For producers that are unafraid to sample, they take a lot of pride in sample selection. Not only does flipping a sample show the producer’s proficiency in the art of beat making, but it also gives insight into their personal taste of music outside of hip-hop. Having the uncanny ability to dig into rare music and find gems that have been lost to the world is in itself enough to propel beat smiths into the stuff of legends. Additionally using a sample that has been unused says a lot about the producer’s knowledge and awareness of other hip-hop around him. So as a listener, when I hear the same sample used in different songs, it either says to me that the two producers are completely unaware of each other’s music, or that one truly loved the original track so much that they wanted to make a beat out of it no matter who else had already done it. It’s also a legit way to compare producers. Just like having Nas and Jay-Z on the same track will always spark the conversation of who’s better, knowing that both Pete Rock and DJ Premier sampled Ahmad Jamal’s “I Love Music” will start a similar debate. While comparing beats from different periods in time is a little unfair due to progress in technology, the conversation gets really interesting when the same sample is used by two different producers in the same year. Last month we discussed this phenomenon when Big K.R.I.T. utilized the same samples as tracks from the Bay Area’s Moe Green and Davinci. I really appreciated the conversation that that piece started so we’re back at it again, with some of the usual suspects.
Before we get into it, let me say one time, this conversation will be infinitely better with your input, so get at us and leave a comment. That goes to the other writers at ZIF as well!
Round 1: Big K.R.I.T. vs. Black Spade
In this case, Mississippi’s Big K.R.I.T. is back again, with another song off his monstrous K.R.I.T. Wuz Here project which is still available for free download here, and has recently been chopped and screwed by legendary Swisha House DJ Michael “5000” Watts here. Last month he went up against Moe Green and Davinci, but this time with the assistance of Curren$y and Smoke DZA, he’s looking at St. Louis’s Black Spade, who recently released his own free project Build and Destroy, which can be found here .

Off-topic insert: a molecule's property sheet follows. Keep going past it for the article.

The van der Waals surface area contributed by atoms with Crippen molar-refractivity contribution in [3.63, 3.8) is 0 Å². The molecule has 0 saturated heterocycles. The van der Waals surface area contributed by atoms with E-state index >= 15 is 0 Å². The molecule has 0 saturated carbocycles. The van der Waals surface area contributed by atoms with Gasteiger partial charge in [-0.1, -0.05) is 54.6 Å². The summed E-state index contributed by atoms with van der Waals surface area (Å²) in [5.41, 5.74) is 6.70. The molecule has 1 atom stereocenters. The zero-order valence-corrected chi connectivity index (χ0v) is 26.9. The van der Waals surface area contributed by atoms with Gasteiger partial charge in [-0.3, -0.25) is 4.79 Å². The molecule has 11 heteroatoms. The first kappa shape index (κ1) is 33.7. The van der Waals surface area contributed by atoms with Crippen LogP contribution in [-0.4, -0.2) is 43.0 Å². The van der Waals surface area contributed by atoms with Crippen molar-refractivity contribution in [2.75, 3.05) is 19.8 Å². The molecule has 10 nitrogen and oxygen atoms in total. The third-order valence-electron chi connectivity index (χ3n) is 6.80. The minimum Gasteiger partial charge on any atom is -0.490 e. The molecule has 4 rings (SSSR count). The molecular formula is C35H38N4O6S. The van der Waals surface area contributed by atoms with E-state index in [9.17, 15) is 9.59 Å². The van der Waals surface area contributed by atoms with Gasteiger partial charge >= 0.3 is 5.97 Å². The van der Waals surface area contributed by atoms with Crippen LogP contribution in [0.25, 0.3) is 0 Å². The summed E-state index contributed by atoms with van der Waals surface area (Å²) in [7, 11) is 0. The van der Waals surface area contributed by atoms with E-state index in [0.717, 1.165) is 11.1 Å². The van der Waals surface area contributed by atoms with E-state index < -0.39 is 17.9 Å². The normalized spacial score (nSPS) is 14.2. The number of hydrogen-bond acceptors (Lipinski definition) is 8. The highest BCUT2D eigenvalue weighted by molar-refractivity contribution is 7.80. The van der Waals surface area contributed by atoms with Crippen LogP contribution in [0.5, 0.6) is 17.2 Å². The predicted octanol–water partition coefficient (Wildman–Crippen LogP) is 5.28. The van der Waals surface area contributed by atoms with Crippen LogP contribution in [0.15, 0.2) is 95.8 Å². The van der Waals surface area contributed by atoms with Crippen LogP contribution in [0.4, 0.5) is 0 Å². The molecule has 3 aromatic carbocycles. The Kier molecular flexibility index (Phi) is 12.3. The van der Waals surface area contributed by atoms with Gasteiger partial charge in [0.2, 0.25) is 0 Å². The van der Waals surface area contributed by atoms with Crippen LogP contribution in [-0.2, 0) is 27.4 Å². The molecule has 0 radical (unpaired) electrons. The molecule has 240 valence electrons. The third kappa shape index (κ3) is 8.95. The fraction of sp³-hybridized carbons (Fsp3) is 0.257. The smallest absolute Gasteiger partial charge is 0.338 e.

Sample: The sample comes from legendary Jazz drummer Billy Cobham’s 1974 album Crosswinds. So take some time to vibe out to “Heather” first, and then see what the producers have chosen to do with it.
Lyrics: This is the only track today that features a singer, so Black Spade definitely deserves credit for including Coultrain in the mix. His sound fits the mood of the beat well. In terms of Spade’s bars, I like the content a lot. It’s personal, thoughtful, questioning, observant, and nostalgic. We need more content like this, and the fact that he chose to do it all in one verse allows him to touch on so much. Unfortunately his technical ability as an MC isn’t on top display. His delivery and rhyme patterns are nothing beyond straight forward.
Beat: After a little research I found out that Stoneyrock is another name Black Spade uses when he produces. In any case, this probably isn’t the best example of his production abilities. The sample selection is obviously ill and fits the mood of the track perfectly, but he doesn’t do much beyond reorganize the sample. There aren’t really drums or any other added elements.
Lyrics: First of all, when you have a line up like this, you know it’s going to be hard to top. These are three MC’s that have been grinding ridiculously hard over the past year or two to great acclaim, and although they have started to gain recognition, they are all early enough in their careers to have that hunger that hip-hop fans crave to hear translated into music. In this case they go in about their all star MC abilities using football imagery throughout. It sounds kind of typical and unoriginal, but for some reason when mixed with the melancholiness of the beat it doesn’t come off as arrogant and played out. Instead it gives the sense that they are aware of their talents and kind of worried that they will never reach the success that they deserve. WINNER
Beat: K.R.I.T. is an incredibly diverse producer. While at times his music exudes pride in his southern routes, on other tracks like “No Wheaties” he’s able to provide listeners with a soundscape that is devoid of regional associations. In this case, everything is done simply: the sample is allowed to play rather than getting really chopped up and the drums don’t change much or overpower the music. Yet the end result sounds cohesive and tasteful. The organization of the sample is great as well. The sax fits perfectly for the chorus is reminiscent of Pete Rock. I also am really feeling the way the drums start in the very beginning of the track. Overall, this has a lot of replay value. WINNER